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Adriana Veras thought learning microblading would be a good career move.
“I thought I could make a lot of money,” Veras said.
Veras along with Mercedes Duarte and six others signed up for a 2-day course offered by the Puerto Rico-based Papaya Boutique and Academy. They learned about the course on social media. Papaya has 95,000 followers on Facebook.
The course was being held at a Miami hotel.
Each paid $106 as a deposit and $895 on the day the course started.
They said the first day was filled with lectures but hands-on practice was on day two.
“We had to bring in models and we tattooed them,” Veras said. “We didn’t know what we were doing.”
Papaya’s owner and instructor, Vilmarie Ortiz, is seen on video in a class preparing one of the volunteer models for microblading.
Four students who were in the class say they were told by owner and instructor Vilmarie Ortiz that they could get to work immediately.
“We were told we didn’t need a license to do the procedure,” Duarte said.
Ortiz denies she said that.
But the academy’s manual says microblading “does not require a license.”
Veras, Duarte and the others learned it does when they called the state’s Health Department after the course.
“They told me the State of Florida considers microblading a form of tattoo and therefore you need a tattoo artist license,” Duarte said.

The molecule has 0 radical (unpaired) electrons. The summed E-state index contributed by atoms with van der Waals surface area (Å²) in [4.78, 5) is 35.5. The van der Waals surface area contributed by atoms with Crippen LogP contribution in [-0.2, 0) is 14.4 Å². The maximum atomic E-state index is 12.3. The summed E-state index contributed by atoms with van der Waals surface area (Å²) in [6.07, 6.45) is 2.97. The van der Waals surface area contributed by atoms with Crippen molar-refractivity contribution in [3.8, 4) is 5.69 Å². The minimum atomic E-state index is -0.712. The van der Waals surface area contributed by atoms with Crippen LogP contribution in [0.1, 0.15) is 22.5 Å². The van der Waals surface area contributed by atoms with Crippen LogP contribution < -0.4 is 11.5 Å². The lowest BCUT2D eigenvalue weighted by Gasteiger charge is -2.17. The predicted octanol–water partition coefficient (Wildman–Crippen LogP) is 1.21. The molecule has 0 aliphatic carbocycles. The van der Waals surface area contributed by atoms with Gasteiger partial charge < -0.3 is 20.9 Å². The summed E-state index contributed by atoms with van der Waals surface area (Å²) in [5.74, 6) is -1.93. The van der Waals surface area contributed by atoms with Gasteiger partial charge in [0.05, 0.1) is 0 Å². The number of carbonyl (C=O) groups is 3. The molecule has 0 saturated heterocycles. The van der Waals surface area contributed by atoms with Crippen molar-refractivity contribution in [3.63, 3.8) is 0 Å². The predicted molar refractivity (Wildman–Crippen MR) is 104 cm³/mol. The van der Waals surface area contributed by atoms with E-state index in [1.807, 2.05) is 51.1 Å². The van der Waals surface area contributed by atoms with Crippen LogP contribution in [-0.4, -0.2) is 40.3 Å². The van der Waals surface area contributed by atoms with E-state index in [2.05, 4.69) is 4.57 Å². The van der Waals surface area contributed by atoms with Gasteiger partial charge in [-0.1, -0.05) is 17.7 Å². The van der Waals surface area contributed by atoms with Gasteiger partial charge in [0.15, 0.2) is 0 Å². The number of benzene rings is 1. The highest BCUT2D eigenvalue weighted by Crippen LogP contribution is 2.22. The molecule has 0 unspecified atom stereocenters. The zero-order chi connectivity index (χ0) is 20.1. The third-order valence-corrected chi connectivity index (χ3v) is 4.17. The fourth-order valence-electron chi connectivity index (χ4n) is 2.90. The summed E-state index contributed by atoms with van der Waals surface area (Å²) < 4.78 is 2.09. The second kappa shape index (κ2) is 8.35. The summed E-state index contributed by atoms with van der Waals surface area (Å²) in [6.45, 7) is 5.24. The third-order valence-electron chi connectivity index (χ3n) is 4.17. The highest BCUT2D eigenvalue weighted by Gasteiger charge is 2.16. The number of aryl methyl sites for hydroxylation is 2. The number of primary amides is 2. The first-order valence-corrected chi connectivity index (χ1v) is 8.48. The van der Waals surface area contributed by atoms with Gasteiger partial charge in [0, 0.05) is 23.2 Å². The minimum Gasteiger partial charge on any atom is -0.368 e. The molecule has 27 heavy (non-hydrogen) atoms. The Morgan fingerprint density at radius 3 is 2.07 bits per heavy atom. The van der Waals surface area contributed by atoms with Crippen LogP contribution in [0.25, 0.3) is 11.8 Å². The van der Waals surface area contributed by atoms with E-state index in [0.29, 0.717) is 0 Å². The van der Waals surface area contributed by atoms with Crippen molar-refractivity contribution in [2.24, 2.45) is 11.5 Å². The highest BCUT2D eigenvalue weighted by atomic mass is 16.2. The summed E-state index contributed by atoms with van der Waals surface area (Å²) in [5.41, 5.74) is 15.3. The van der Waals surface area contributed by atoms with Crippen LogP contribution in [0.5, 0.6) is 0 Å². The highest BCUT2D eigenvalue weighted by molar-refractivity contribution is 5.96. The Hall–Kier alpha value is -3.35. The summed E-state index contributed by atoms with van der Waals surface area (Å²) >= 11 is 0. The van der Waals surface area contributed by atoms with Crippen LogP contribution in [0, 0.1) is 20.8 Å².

As for the course Ortiz offered at that hotel, the Health Department sent a statement that read: “To perform these types of classes where a live subject is used, the company must obtain at least a temporary license and the person performing the procedure must be licensed.”
For more than a month, Ortiz said by email that she would show NBC 6 Responds her “permits and licenses.”
She stopped answering emails after Investigator Myriam Masihy sent her an email from the Florida Department of Health that read “…at this time, Papaya Boutique and Academy does not hold a license in Florida.”
The Health Department said they were going to reach out to Ortiz to make sure she was aware of the requirements for the courses. Since then, Ortiz cancelled a microblading course scheduled in Orlando.
Veras, Duarte and the others asked for a refund, but say they don’t expect to get their money back.
Their situation is a good lesson for anyone interested in learning microblading or considering having the procedure done.
Charme International in Southwest Miami-Dade is a State of Florida approved education facility. Students at Charme attend a three-day microblading course that starts with a mandated health requirement.
“The first requirement that they need to take before the class is the blood-borne pathogens and communicable diseases to prevent cross contamination between clients,” said Charme International President Norma Olivera.
At Charme, students learn everything from selecting the correct pigmentation to the importance of disposing needles in the proper containers.
“As we protect our clients, we protect ourselves,” Olivera said.
After Charme students complete the course, they take an exam.
Then they can get a license. But then they are required to work at a licensed facility.
“They cannot come to any house,” Olivera said. “The license goes hand in hand with the establishment.”